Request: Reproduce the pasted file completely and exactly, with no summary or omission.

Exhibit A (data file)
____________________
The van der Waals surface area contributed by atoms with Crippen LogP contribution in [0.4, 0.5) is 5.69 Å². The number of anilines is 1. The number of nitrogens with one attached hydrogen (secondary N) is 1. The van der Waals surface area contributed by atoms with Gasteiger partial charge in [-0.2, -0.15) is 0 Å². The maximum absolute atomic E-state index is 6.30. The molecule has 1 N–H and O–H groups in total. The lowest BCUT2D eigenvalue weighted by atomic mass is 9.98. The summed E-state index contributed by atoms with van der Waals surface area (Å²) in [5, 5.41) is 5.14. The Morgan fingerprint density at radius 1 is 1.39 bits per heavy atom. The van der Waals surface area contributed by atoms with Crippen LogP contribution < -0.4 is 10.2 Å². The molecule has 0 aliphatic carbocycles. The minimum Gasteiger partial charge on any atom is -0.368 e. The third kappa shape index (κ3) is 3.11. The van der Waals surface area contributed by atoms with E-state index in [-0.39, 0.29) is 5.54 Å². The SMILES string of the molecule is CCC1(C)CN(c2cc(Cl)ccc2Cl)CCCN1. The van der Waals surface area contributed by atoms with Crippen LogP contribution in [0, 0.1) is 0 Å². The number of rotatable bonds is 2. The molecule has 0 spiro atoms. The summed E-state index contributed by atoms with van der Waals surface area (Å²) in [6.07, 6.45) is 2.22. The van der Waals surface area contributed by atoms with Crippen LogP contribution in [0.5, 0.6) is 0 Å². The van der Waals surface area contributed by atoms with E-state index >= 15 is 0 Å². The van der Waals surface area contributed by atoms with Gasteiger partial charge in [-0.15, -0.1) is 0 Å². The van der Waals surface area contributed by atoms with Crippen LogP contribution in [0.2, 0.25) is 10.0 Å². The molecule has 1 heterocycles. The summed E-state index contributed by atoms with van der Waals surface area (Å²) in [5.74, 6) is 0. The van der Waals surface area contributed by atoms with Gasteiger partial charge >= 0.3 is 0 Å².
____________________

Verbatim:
The van der Waals surface area contributed by atoms with Crippen LogP contribution in [0.4, 0.5) is 5.69 Å². The number of anilines is 1. The number of nitrogens with one attached hydrogen (secondary N) is 1. The van der Waals surface area contributed by atoms with Gasteiger partial charge in [-0.2, -0.15) is 0 Å². The maximum absolute atomic E-state index is 6.30. The molecule has 1 N–H and O–H groups in total. The lowest BCUT2D eigenvalue weighted by atomic mass is 9.98. The summed E-state index contributed by atoms with van der Waals surface area (Å²) in [5, 5.41) is 5.14. The Morgan fingerprint density at radius 1 is 1.39 bits per heavy atom. The van der Waals surface area contributed by atoms with Crippen LogP contribution < -0.4 is 10.2 Å². The molecule has 0 aliphatic carbocycles. The minimum Gasteiger partial charge on any atom is -0.368 e. The third kappa shape index (κ3) is 3.11. The van der Waals surface area contributed by atoms with E-state index in [-0.39, 0.29) is 5.54 Å². The SMILES string of the molecule is CCC1(C)CN(c2cc(Cl)ccc2Cl)CCCN1. The van der Waals surface area contributed by atoms with Crippen LogP contribution in [0, 0.1) is 0 Å². The number of rotatable bonds is 2. The molecule has 0 spiro atoms. The summed E-state index contributed by atoms with van der Waals surface area (Å²) in [6.07, 6.45) is 2.22. The van der Waals surface area contributed by atoms with Crippen LogP contribution in [0.5, 0.6) is 0 Å². The van der Waals surface area contributed by atoms with E-state index >= 15 is 0 Å². The van der Waals surface area contributed by atoms with Gasteiger partial charge in [-0.15, -0.1) is 0 Å². The van der Waals surface area contributed by atoms with Crippen LogP contribution in [0.2, 0.25) is 10.0 Å². The molecule has 1 heterocycles. The summed E-state index contributed by atoms with van der Waals surface area (Å²) in [5.74, 6) is 0. The van der Waals surface area contributed by atoms with Gasteiger partial charge >= 0.3 is 0 Å².